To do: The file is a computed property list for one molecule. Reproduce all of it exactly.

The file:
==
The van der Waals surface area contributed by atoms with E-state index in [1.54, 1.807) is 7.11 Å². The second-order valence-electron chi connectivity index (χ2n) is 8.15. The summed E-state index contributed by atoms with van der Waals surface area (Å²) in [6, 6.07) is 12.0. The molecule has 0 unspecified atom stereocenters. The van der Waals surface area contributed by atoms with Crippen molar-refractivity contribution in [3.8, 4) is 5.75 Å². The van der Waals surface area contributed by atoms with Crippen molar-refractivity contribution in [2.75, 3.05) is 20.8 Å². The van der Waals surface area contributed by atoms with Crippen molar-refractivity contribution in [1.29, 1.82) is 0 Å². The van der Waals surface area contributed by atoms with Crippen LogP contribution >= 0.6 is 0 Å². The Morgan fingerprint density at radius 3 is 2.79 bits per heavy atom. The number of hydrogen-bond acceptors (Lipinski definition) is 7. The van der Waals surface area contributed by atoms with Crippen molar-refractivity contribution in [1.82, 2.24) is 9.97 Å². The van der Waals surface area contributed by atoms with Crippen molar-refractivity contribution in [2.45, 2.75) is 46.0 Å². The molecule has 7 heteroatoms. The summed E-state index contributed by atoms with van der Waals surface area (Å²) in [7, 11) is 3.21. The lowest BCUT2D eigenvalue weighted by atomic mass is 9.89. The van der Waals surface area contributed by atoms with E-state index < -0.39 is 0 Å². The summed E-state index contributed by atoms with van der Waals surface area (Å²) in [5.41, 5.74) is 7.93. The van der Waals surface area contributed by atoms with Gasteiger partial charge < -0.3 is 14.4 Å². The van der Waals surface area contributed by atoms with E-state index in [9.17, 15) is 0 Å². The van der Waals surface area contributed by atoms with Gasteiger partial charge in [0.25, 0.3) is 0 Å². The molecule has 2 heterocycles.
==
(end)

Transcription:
The van der Waals surface area contributed by atoms with E-state index in [1.54, 1.807) is 7.11 Å². The second-order valence-electron chi connectivity index (χ2n) is 8.15. The summed E-state index contributed by atoms with van der Waals surface area (Å²) in [6, 6.07) is 12.0. The molecule has 0 unspecified atom stereocenters. The van der Waals surface area contributed by atoms with Crippen molar-refractivity contribution in [3.8, 4) is 5.75 Å². The van der Waals surface area contributed by atoms with Crippen molar-refractivity contribution in [2.75, 3.05) is 20.8 Å². The van der Waals surface area contributed by atoms with Crippen molar-refractivity contribution in [1.29, 1.82) is 0 Å². The van der Waals surface area contributed by atoms with Crippen LogP contribution >= 0.6 is 0 Å². The Morgan fingerprint density at radius 3 is 2.79 bits per heavy atom. The number of hydrogen-bond acceptors (Lipinski definition) is 7. The van der Waals surface area contributed by atoms with Crippen molar-refractivity contribution in [1.82, 2.24) is 9.97 Å². The van der Waals surface area contributed by atoms with Crippen molar-refractivity contribution in [2.45, 2.75) is 46.0 Å². The molecule has 7 heteroatoms. The summed E-state index contributed by atoms with van der Waals surface area (Å²) in [7, 11) is 3.21. The lowest BCUT2D eigenvalue weighted by atomic mass is 9.89. The van der Waals surface area contributed by atoms with E-state index < -0.39 is 0 Å². The summed E-state index contributed by atoms with van der Waals surface area (Å²) in [5.41, 5.74) is 7.93. The van der Waals surface area contributed by atoms with Gasteiger partial charge < -0.3 is 14.4 Å². The van der Waals surface area contributed by atoms with E-state index in [9.17, 15) is 0 Å². The van der Waals surface area contributed by atoms with Gasteiger partial charge in [0.25, 0.3) is 0 Å². The molecule has 2 heterocycles.